The contact for the group is Barbara Gani – 0115 946 8721 email firstname.lastname@example.org.
The Discovering Nottingham Group looks at various aspects of the history and architecture of Nottingham. Small groups of members or individuals research various topics and then lead the rest of the group on a guided walk. It is intended that the walks will eventually be made available for other members of Eastwood & District U3A to borrow and use as “self-guided” walks. The Group splits into two due to large numbers and the walk is arranged on two different days each month.
The following meetings are planned:
The following walk folders are available for Eastwood & District U3A members to borrow to self-guide*.
Walk 1 – Nottingham Arboretum, General Cemetery, Canning Circus and Park Tunnel.
Walk 2 – Mansfield Road/Milton Street area including the Victoria Station.
Walk 3 – Green’s Windmill and William Booth Birthplace Museum, Sneinton.
Walk 4 – Forest Road East, Jewish Cemetery, Church (Rock) Cemetery and The Forest.
Walk 5 – The General Hospital to Brewhouse Yard.
Walk 7- Watson Fothergill Buildings in Nottingham.
Walk 10 – City Gates
Walk 11 – Nottingham Council House and Old Market Square Area
Walk 12 – Trent Bridge and the Embankment
Walk 13 – Historical Pubs
Walk 14 – The Midland Station and Arkwright Street.
Walk 15 – Plaques and Statues in Nottingham Castle Grounds.
Walk – The Park Estate, Nottingham.
Please see Barbara at a monthly meeting or phone her on 0115 946 8721 if you would like to borrow any of the folders.
*Please note: self guided walks are not covered by U3A insurance.
April 2020 – in isolation
While I have been out for my daily walk, I’ve come across two Blue Plaques which I thought I would look into in more detail. I have attached my findings.
The Churchyard of St Mary the Virgin, Church Lane, Attenborough
Shortly after 7.00 pm on Monday 1st July 1918, a catastrophic explosion occurred at the No. 6 Shell Filling Factory, Chilwell – the biggest civilian tragedy of WW1. 139 civilian workers were killed and another 250 injured, many severely and the majority of those killed were never identified. Despite the sheer scale of the disaster, which damaged buildings up to a mile away and the blast reportedly heard 20 miles away, production resumed within a few days.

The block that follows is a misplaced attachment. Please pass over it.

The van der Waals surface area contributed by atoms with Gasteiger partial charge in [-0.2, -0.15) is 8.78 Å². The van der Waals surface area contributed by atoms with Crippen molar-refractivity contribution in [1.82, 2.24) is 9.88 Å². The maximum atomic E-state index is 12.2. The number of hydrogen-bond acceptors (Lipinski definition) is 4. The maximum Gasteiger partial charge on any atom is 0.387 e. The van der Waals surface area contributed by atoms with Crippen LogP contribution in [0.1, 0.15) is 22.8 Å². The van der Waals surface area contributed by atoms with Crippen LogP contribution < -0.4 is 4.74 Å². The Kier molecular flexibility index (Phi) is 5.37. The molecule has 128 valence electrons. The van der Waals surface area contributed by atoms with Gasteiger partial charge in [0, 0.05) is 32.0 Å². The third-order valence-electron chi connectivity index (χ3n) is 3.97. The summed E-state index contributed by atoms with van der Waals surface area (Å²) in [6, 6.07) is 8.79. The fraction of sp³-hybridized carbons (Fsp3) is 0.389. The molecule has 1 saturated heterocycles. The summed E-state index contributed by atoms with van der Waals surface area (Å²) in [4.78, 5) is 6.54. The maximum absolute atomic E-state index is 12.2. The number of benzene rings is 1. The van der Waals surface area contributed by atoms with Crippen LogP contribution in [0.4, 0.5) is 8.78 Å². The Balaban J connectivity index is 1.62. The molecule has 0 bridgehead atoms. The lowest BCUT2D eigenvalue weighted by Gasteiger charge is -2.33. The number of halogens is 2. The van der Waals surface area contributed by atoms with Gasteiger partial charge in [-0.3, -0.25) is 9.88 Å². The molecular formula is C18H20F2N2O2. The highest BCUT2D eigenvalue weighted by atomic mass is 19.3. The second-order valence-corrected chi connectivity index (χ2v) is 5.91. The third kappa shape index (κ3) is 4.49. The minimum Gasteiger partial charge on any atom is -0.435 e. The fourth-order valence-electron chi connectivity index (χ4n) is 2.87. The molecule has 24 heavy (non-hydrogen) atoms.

The plaque in St Mary’s churchyard stands adjacent to three mass graves containing the remains of many of those killed. The church burial register indicates that it is not known exactly how many individuals were buried in each coffin. Only thirty two of the total killed were positively identified, four of whom are in the graves at Attenborough, the others buried elsewhere.
After WW1 the Shell Filling Factory became an army depot that later played a significant part in WW2 as Chilwell Ordnance Depot, now Chetwyn Barracks. In the grounds, close to the explosion site, stands the 1919 memorial listing the names of all those killed, plus the names of two men who died in a smaller explosion in 1917.
In a glass jar buried inside the Memorial is an account of the explosion, written by Geoffrey Hall ‘….. I was in the garden and saw a great black mass coming towards me. The ground shuddered and I tried to run and was flying through the air. I was in hospital for 7 weeks‘
General Henry Ireton
This Plaque is on 15 Church Lane Attenborough
A principal player in the English Civil War, Henry Ireton was born in 1611 at Ireton House, Attenborough, a Grade ll listed former farmhouse, in the Attenborough Village Conservation Area.
The son of puritan parents who were prosecuted for their beliefs, he trained as a lawyer and, when King Charles l raised his standard at Nottingham in 1642 to gather an army to attack Westminster, Henry Ireton joined the parliamentary army. He married Oliver Cromwell’s daughter Bridget in 1646, and became Cromwell’s right hand man, engaging in many battles, including Edgehill, Marston Moor and Naseby.
Charles was defeat and tried for treason, Ireton sat on the King’s trial and was one of the commissioners who signed the death warrant.
Ireton joined Cromwell’s Ireland campaign in 1649 and was left in command when Cromwell returned to England in 1650. The following year Ireton captured Limerick, but shortly afterwards he died there of the plague. He was given a state funeral at Westminster Abbey, but did not rest there for long. After the restoration of the monarchy in 1660, the government of Charles ll had Ireton exhumed and hung in chains.
Ireton House was also the birthplace of Henry’s younger brother John
(1615 – 1689). He became a London Merchant and was knighted by Cromwell. In 1658 he was Lord Mayor of London.